A few weeks ago, on one of those Saturday night excursions to Barnes & Nobles, I purchased a 50% off Bonhoeffer: Pastor, Martyr, Prophet, Spy by Eric Metaxas, a recently well reviewed biography by my nonexistent/unofficial book club comprising of several close, book-worm friends. It’s a 608-paged book.

When the Amazon’s Kindle got added to my gadget collections this past weekend, my plan was to return the book, which was only $9.99 to begin with, and purchase the Kindle version, priced at $7.99. The plan was intact during this week, since I didn’t have much time to think about it again, due to the terribleness of the past six days. Until tonight…

Tonight was the scheduled time to return to B&N to execute the plan. Then something happened. Doubts started to arise in my heart whether to actually return the book or not. I even wondered if I should bother going to B&N at all. But I still decided to take the book and the receipt with me, just in case I still wanted to return the book after I completed other errands.

I did end up going to B&N, still undecided. I called my good friend, Amy Sheppard, recent attorney, for counsel: should I return it or not? At the end of that conversation, I was leaning towards not returning the book.

Then I browsed around the store. Then I decided to get some Starbucks’ soy steamer and sit at the café reading from my Kindle, which has been my life companion ever since it came into my possession. I’m currently reading (among other books) Michael Pollan’s Omnivore’s Dillemma, borrowed from the eBook collection of Princeton’s Public Library (hence, the title of this blog post). During this hour or so, I was reminded of the joy and convenience of reading from this new toy. At some point, I decided, yea I’ll return the book. I’ll look over the pictures and photographs attached to the print version, return it, and buy the Kindle version.

Then I pulled out the book, looked over the pictures, and read the introduction. It looks like such a great book to own! From this point on, I was pretty much changing my mind every minute. Do I want to haul this big book around? Not really, but at the same time, I still don’t mind hauling Condi’s even thicker book around right now. The eBook is definitely the practical choice, but owning the print feeds to my vanity as well. To display a good quality, thick book on the shelf, and saying that I’ve read that one – I mean that just feels good. But it’s not just vanity; the book itself looks really nice, with a layout that is friendly to the eyes. Will the Kindle version reflect the niceness of it all? What if I want to go back to certain quotes a lot?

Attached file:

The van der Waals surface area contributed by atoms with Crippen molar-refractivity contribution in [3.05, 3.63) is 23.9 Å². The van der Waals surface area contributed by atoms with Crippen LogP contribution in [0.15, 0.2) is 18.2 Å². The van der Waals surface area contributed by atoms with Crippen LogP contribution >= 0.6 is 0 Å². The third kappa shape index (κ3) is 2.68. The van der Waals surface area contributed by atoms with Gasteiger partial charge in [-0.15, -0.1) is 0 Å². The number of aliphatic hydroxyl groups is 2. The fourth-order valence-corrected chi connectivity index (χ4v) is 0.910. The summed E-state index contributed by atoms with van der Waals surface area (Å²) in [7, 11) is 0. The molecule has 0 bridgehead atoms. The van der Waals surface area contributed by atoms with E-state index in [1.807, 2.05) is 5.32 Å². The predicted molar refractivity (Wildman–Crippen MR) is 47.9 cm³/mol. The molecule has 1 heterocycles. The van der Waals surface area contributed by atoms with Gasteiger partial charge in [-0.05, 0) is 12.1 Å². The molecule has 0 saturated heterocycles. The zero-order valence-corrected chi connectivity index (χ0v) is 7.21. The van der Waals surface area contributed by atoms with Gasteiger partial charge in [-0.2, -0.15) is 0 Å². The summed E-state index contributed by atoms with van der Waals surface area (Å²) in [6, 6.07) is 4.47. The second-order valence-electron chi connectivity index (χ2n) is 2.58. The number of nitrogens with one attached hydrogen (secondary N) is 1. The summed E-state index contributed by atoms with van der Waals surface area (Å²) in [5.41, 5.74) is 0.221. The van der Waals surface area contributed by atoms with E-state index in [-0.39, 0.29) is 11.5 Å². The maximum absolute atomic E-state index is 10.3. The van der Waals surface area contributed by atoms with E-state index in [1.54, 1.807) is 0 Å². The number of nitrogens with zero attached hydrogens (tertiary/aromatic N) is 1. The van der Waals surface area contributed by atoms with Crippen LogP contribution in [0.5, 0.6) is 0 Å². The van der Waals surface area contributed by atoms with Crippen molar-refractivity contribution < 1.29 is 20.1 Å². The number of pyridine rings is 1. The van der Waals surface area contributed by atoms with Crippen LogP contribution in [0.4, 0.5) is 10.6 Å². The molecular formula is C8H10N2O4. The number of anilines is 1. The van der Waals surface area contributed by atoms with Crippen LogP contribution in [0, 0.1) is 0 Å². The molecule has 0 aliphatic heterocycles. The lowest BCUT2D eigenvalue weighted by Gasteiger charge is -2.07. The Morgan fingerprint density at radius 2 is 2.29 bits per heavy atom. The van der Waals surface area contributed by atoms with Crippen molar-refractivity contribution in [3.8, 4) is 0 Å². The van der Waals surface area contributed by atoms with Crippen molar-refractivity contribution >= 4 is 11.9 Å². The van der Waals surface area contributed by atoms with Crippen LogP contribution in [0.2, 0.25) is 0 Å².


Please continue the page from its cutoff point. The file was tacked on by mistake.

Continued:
And so I went on debating my own self, back and forth, back and forth.

The verdict: I went home with the print version in my hand. Hah! And you know what? In a few days or weeks I might even succumb to buying the Kindle version as well! Indulgent? Yea, maybe. But hey, I’m a book lover and I just haven’t figured out this print vs. eBook thing quite yet.

The reason that I didn’t return the book was not because I think print wins over eBook necessarily – it’s just that the act of returning a book is too hard to go through! The book was already bought. It was already mine, and it’s irreversible. I just couldn’t let it go.

Hi, my name is Josephine and I’m an obsessive bookworm.

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